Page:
4-Year-Old Oral Language Assessment
Literacy Network of Kansas – LiNK Definition of Four-Year-Old Language
The overall goal of Literacy Network of Kansas (LiNK) is to provide individuals, from ages birth to grade twelve, with home, community and school support that promotes their current and future achievement as readers. Thus, research on the elements of language that predict reading achievement will provide the basis of LiNK’s definition of four-year-old language. These elements include phonological awareness, vocabulary, andlistening comprehension. All three elements are critical to success in beginning and future success in reading, with vocabularybeing a particularly key element to achievement in both word decoding and reading comprehension.
Looking for a 4-year-old oral language assessment?
It is important for us to build curriculum and instruction that will meet the needs of students from the moment they enter our schools. Our LiNK Literacy Team has weighed in on several tools that can help districts assess the literacy needs of four-year-old students, particularly in the area of oral language. These assessments and links to more information about them are listed below.
The Expressive One-Word Picture Vocabulary Test
The Peabody Picture Vocabulary Test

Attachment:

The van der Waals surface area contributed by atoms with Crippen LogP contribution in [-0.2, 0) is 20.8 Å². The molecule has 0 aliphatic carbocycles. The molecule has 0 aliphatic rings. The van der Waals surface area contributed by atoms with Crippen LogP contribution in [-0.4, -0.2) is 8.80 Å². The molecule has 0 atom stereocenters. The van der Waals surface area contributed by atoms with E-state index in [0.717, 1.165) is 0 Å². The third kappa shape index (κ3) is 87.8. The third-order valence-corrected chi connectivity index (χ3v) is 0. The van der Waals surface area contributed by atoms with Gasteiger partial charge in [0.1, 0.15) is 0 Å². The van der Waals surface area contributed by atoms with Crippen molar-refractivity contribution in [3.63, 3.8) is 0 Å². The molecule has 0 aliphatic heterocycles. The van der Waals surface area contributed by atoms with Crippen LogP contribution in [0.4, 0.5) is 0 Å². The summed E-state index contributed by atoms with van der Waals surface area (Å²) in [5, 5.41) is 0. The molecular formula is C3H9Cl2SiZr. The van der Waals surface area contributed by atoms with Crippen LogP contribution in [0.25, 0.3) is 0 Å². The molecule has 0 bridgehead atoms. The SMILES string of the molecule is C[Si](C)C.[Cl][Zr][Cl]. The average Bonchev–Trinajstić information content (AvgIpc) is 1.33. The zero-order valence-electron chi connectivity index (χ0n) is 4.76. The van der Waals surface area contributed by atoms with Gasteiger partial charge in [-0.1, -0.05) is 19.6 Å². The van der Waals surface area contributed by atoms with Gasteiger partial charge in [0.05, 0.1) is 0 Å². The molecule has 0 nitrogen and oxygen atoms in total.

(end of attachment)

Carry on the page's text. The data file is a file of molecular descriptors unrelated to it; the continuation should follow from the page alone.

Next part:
The Preschool Language Scales
The Preschool Early Literacy Indicators (PELI)
November 12, 2018
To our Literacy Network of Kansas LiNK Grant-funded partners,
We would like to clarify our commitment to early childhood as part of your LiNK projects. Each LiNK project has local goals, but the statewide expectation of all LiNK projects is that we improve communication with early childhood partners, and work to develop additional partnerships and family engagement with children ages birth to five.
Expectations of your LiNK project for birth to five:
1. Administer the ASQ-3 for all students enrolled in your 4-year old preschool programs. (48-month version).
2. If your school district did NOT administer the ASQ-3 for enrolled 4-year-old students, we will NOT be collecting this data for your school district and your baseline data for year 1 will reflect that 0 students completed the assessment. ASQ-3 data for USD-enrolled 4-year-old students in years 2 and 3 will be collected, so please ensure your district has a plan in place for completion of these assessments for the next two years.
3. The ASQ-3 is required by KSDE for incoming kindergarten students, but several LiNK schools are finding that they want more information about their early learners than what the ASQ-3 provides. We highly recommend and support LiNK schools choosing to collect additional language assessment data for students prior to kindergarten, but this will NOT be required of LiNK projects. Kansas Literacy Team members with expertise in the field of early childhood have weighed in on several tools to assess the literacy needs of 4-year-old students, particularly in the area of oral language.